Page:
Veteran healthcare refunds: How the Staab Rule is supposed to help

Korean War veteran Richard Staab never thought that his fiercest battle would be fought in America, but a nearly decade after surviving emergency open heart surgery, he’s still fighting the Veterans Administration to reimburse him.

Because the Minnesota man’s surgery was in a non-VA hospital and Staab had other insurance, the VA said it would not reimburse his remaining $48,000 in medical bills.

Last year the Staab Rule was created to clarify when the VA will act as a “second payer” to non-VA emergency treatment.

Here are three things you should know about the Staab Rule:

1) What is the Staab Rule?

The Staab Rule established the standards that the Veterans Administration must follow when reimbursing veterans for emergency medical care when they have other insurance and receive ER treatment at a non-VA hospital.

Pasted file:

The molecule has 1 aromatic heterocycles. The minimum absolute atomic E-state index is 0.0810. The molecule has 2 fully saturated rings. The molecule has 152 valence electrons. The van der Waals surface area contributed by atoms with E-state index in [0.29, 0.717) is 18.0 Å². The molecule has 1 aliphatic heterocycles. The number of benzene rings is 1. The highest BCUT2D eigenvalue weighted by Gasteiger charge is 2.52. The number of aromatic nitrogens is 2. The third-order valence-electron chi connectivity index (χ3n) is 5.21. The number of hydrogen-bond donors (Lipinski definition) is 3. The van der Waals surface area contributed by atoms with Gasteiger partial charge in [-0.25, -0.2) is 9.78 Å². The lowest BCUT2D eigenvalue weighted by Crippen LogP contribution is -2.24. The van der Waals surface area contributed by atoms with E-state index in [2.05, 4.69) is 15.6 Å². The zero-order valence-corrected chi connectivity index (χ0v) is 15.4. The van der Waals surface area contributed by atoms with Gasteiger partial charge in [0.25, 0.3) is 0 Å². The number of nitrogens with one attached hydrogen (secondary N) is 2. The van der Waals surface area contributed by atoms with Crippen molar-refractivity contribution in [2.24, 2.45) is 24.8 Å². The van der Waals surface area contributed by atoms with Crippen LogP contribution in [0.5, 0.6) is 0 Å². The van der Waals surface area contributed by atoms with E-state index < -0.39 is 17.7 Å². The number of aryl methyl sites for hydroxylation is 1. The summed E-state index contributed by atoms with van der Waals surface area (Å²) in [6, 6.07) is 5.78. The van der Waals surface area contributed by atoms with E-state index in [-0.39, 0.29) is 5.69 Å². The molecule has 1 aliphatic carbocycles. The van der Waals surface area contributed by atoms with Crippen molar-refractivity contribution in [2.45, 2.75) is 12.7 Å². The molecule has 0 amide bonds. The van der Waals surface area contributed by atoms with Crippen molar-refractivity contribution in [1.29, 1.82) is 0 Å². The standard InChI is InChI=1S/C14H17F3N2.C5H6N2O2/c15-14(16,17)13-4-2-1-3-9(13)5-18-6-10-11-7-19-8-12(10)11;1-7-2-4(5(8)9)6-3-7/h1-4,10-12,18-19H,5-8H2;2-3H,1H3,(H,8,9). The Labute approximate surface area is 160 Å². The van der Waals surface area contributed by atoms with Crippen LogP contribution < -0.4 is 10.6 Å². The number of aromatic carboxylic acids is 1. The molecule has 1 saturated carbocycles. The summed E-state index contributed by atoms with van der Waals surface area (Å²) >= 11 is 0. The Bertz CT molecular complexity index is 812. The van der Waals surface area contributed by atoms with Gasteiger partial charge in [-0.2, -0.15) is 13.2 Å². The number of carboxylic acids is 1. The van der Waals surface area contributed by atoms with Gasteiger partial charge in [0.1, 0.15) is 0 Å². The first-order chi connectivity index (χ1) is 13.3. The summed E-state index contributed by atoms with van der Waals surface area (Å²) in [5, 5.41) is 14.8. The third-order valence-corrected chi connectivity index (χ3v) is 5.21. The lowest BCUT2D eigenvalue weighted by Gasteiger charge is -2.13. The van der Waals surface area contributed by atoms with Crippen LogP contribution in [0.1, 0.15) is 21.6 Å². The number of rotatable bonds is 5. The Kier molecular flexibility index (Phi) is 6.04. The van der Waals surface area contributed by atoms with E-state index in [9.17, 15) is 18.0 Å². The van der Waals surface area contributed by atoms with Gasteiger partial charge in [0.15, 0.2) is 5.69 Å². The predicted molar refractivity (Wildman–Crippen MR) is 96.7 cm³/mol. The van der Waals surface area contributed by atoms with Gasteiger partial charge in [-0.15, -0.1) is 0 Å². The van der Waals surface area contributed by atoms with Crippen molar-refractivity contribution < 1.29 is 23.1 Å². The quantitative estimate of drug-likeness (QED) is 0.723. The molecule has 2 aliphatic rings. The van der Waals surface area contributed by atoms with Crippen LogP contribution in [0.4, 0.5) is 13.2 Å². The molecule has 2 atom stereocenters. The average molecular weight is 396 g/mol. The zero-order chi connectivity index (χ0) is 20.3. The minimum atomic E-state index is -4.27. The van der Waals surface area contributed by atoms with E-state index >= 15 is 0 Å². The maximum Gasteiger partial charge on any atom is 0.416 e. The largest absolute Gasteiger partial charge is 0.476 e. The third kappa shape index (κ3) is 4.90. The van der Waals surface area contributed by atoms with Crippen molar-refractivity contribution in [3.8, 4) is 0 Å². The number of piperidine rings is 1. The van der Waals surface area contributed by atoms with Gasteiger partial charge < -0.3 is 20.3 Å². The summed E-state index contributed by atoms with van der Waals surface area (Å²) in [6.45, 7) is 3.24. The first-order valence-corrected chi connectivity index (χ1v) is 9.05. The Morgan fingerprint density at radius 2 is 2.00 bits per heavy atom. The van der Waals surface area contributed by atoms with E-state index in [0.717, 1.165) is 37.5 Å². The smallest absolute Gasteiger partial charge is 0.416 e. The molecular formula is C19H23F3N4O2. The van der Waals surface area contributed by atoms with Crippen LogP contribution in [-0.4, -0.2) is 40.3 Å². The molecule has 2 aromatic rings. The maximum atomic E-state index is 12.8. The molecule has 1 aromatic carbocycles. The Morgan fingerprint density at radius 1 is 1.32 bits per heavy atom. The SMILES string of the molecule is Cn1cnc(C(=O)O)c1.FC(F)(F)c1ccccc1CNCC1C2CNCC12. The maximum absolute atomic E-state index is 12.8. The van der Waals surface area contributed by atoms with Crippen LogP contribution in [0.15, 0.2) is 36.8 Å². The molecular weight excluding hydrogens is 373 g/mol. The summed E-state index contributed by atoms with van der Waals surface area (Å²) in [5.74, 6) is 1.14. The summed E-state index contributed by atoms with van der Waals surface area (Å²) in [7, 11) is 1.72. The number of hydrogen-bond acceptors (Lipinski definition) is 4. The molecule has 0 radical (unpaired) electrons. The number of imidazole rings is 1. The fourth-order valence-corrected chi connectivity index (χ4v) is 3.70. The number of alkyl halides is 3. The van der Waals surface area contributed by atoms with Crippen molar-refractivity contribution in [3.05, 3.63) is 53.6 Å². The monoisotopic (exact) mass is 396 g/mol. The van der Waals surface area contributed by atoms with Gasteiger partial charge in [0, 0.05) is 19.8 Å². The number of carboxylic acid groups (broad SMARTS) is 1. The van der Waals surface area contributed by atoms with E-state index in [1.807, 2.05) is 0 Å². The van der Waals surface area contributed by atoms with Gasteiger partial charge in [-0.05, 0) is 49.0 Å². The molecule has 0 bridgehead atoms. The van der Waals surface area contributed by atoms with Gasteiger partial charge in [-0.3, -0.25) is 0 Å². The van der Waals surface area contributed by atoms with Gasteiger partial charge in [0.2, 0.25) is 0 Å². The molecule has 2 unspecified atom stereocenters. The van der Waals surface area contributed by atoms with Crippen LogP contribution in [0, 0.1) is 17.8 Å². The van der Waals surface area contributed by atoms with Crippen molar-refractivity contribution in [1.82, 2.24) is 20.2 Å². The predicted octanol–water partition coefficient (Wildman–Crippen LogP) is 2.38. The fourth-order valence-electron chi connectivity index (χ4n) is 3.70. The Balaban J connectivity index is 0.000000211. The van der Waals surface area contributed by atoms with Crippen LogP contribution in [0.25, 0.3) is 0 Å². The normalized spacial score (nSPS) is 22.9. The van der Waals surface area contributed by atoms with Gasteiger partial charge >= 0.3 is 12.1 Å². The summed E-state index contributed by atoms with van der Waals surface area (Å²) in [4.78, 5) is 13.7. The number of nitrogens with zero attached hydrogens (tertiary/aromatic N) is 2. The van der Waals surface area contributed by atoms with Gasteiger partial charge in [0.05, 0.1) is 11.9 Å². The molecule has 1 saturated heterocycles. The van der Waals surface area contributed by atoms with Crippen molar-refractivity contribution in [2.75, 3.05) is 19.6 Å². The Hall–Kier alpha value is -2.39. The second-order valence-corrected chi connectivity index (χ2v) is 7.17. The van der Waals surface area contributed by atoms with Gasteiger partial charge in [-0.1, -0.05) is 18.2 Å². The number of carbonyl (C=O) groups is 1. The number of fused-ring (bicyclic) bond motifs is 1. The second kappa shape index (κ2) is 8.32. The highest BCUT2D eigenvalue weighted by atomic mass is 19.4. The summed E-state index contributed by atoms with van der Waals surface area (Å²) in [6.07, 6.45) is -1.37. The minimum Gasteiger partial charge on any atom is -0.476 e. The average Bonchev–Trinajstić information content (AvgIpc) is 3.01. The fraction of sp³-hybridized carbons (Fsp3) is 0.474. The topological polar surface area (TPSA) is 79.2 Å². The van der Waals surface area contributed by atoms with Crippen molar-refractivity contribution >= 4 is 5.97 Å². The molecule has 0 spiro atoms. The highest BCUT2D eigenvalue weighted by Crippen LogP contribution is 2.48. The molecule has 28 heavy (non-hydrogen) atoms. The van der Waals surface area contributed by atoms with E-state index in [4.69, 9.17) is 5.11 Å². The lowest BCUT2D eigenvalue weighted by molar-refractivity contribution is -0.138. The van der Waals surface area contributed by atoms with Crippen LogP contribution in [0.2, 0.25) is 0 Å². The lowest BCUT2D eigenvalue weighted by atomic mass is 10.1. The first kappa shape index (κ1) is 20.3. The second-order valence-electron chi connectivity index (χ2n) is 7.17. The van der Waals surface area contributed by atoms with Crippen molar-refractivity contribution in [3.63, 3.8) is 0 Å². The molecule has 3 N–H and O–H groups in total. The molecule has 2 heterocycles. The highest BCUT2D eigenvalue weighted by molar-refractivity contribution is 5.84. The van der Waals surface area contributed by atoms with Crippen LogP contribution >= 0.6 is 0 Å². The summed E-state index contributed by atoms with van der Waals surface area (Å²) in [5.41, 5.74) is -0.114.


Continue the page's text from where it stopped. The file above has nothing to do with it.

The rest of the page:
2) How many cases could receive refunds under the rule?

When the U.S. Court of Appeals for Veterans Claims decided Staab, congressional aides said there were more than 1 million related cases. However, the VA ultimately said 217,000 other veterans’ cases would be considered for refunds.

3) How many claims have been refunded?

It’s not known how many claims, in any, have been refunded. News Center 7’s I-Team submitted two Freedom of Information Act requests, but neither have been answered.

A congressional aide familiar with the meeting between congressional staff and the VA said that during a meeting the VA only referenced one $12 refund made under the Staab Rule.

While the Staab Rule attempted to clarify when reimbursements should be issued, a loophole in the ruling is allowing the VA to continue denying refunds to veterans. The I-Team is investigating that loophole and a class action lawsuit that has been raised against the VA. For more information, tune in Monday, May 6, at 5:30 p.m.